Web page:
Thursday, 20 May 2010

The Great Escape 2010 - Day 1

When I was told to go and report of the Great Escape festival in Brighton I was left with a feeling of 98% delight and excitement, and the rest, anxiety. The reason behind that 2% was that until now I’d never gone to a festival by myself and although being in a city I have been to on a few wonderful occasions, seeing the excruciating amount of venues on the map it did leave me thinking "how am I gonna find all these places?" But fear not. Through simply walking through the city you manage realise that Brighton isn’t all that big where the majority of venues you’ll be looking for are right there. Even realising I HAD been to a some of these places before. It would ultimately turn out to be fun fuelled weekend of sunshine, bands, seaside drinking and FA Cup final elation.


So the weekend started on Thursday morning. Notes written, bags packed, I was ready for my surprisingly quick train journey from Raynes Park to Brighton. Arriving at the station, my next mission was to find the hostel. 45 minutes or so of taking an extremely longer than necessary route I was finally there, checked in. Now my next task was to go into town and find the delegates area to sort out my press photo and wristband and meet up with some fellow associates, with plenty of time before the evening gigs started. Arriving at the delegate area to a free goody bag and complimentary cans of Red Stripe and Relentless energy drinks, I could see this was going to be a very good weekend!

Despite stumbling across random sound checks and extracts of showcases, my first real gig of the day was delightful Tweak Bird, at the Hope. I had never really listened to them before but was informed that they were like a quirky 2-piece in the vein of Japandroids so I thought I would check them out. Their fusion of progressive, yet psych-infused garage rock turned out to be a worthwhile decision inside a packed venue which gave the place a vibrant atmosphere.

Next, was on to the Freebutt, which looked on the programme map like it was far out of the way, but actually wasn’t. Although in comparison to everywhere else, it was. Anyway, the initial reason to head there was for Still Flyin’ but as they were not due for an hour or so we managed to catch the majority of Silver Columns’ (above) set. A so far recurring theme of duo’s witnessed, but this 2-piece were a brilliant creative fusion of Indie Electro-Pop in a similar vein to Hot Chip and Of Montreal. Their stage persona featured a talented array of instruments performed, including drumming amongst the crowd which was an entertaining sight and a band you must see if you get the chance. Following Silver Columns were the San Franciscan collective Still Flyin’ (below). Having spoken to founding member Sean Rawls earlier that afternoon he seemed genuinely happy to be in the country and at the Great Escape. As were the hardcore following that had come to see their double Thursday showcase, they weren’t to be disappointed as they scrawled through the pop gems from their debut LP ‘Never Gonna Touch the Ground’ with some equally fun new tracks to boot.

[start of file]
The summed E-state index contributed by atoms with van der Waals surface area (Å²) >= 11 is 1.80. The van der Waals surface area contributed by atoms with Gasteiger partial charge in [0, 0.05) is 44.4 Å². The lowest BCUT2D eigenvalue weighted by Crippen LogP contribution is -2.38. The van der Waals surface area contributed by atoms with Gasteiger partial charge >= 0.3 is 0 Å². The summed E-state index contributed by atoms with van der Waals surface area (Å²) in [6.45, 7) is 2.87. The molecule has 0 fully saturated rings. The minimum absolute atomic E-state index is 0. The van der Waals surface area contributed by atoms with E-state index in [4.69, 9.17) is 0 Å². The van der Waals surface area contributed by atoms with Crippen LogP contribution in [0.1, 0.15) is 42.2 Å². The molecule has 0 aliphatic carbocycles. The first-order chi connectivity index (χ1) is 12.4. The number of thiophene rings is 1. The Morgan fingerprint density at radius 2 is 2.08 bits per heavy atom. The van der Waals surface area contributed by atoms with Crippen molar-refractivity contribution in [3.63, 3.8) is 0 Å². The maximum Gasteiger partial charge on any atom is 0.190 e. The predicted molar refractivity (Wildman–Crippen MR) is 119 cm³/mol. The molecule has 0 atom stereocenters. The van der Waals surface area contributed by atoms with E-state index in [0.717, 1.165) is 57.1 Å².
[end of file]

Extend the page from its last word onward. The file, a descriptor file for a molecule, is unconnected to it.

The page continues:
Next on the agenda was an alternative escape show from Here We Go Magic at the Loft. A band who id been looking forward too seeing all week and there was certainly no anti-climax. Luke Temple and his band breathtakingly fused a cocktail of both their albums into their set. Opening with the under looked track ‘Moon’ from their new album Pigeons which seemed to have a stronger build up live than on recording. Up and coming single ‘Collecter’ gained the biggest crowd reaction but it wasn’t until they began playing tracks from their debut self titled LP when you noticed the audience being transfixed into their loud, psychedelic drones, climaxing with the epic ‘Tunnelvision’.

As I was feeling a bit gone at this stage I was ready to hit the hay but as I got talking to some people I was encouraged to stay around and catch Wild Palms who were playing their 1.30am slot directly after. So I did, and their synth based Indie rock 'n' roll had people dancing. But it wasn’t until later on that weekend I noticed people saying encouraging things about them, and could see based on that performance that they have a exciting future. So I finally headed back to the hostel and drunkenly bumping into the guys from Still Flyin’ on the walk back, waved goodbye to a very successful day one.

Words and pictures: Freddy Rothman

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